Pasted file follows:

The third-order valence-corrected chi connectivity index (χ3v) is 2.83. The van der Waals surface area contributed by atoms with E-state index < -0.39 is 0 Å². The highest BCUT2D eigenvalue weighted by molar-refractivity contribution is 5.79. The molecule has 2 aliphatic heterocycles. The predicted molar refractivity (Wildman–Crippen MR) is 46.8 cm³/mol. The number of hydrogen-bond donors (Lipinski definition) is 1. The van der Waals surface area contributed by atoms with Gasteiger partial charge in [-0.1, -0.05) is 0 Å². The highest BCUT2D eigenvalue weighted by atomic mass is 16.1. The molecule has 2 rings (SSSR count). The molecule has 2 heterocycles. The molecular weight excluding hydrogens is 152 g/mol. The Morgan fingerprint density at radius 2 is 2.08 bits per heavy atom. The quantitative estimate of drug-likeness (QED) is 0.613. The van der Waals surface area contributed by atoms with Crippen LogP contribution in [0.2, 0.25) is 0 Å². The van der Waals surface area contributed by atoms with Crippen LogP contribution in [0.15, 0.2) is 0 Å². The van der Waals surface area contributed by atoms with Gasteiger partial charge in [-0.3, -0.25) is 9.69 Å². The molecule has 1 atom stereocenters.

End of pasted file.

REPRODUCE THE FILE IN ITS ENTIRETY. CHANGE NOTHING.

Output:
The third-order valence-corrected chi connectivity index (χ3v) is 2.83. The van der Waals surface area contributed by atoms with E-state index < -0.39 is 0 Å². The highest BCUT2D eigenvalue weighted by molar-refractivity contribution is 5.79. The molecule has 2 aliphatic heterocycles. The predicted molar refractivity (Wildman–Crippen MR) is 46.8 cm³/mol. The number of hydrogen-bond donors (Lipinski definition) is 1. The van der Waals surface area contributed by atoms with Gasteiger partial charge in [-0.1, -0.05) is 0 Å². The highest BCUT2D eigenvalue weighted by atomic mass is 16.1. The molecule has 2 rings (SSSR count). The molecule has 2 heterocycles. The molecular weight excluding hydrogens is 152 g/mol. The Morgan fingerprint density at radius 2 is 2.08 bits per heavy atom. The quantitative estimate of drug-likeness (QED) is 0.613. The van der Waals surface area contributed by atoms with Crippen LogP contribution in [0.2, 0.25) is 0 Å². The van der Waals surface area contributed by atoms with Crippen LogP contribution in [0.15, 0.2) is 0 Å². The van der Waals surface area contributed by atoms with Gasteiger partial charge in [-0.3, -0.25) is 9.69 Å². The molecule has 1 atom stereocenters.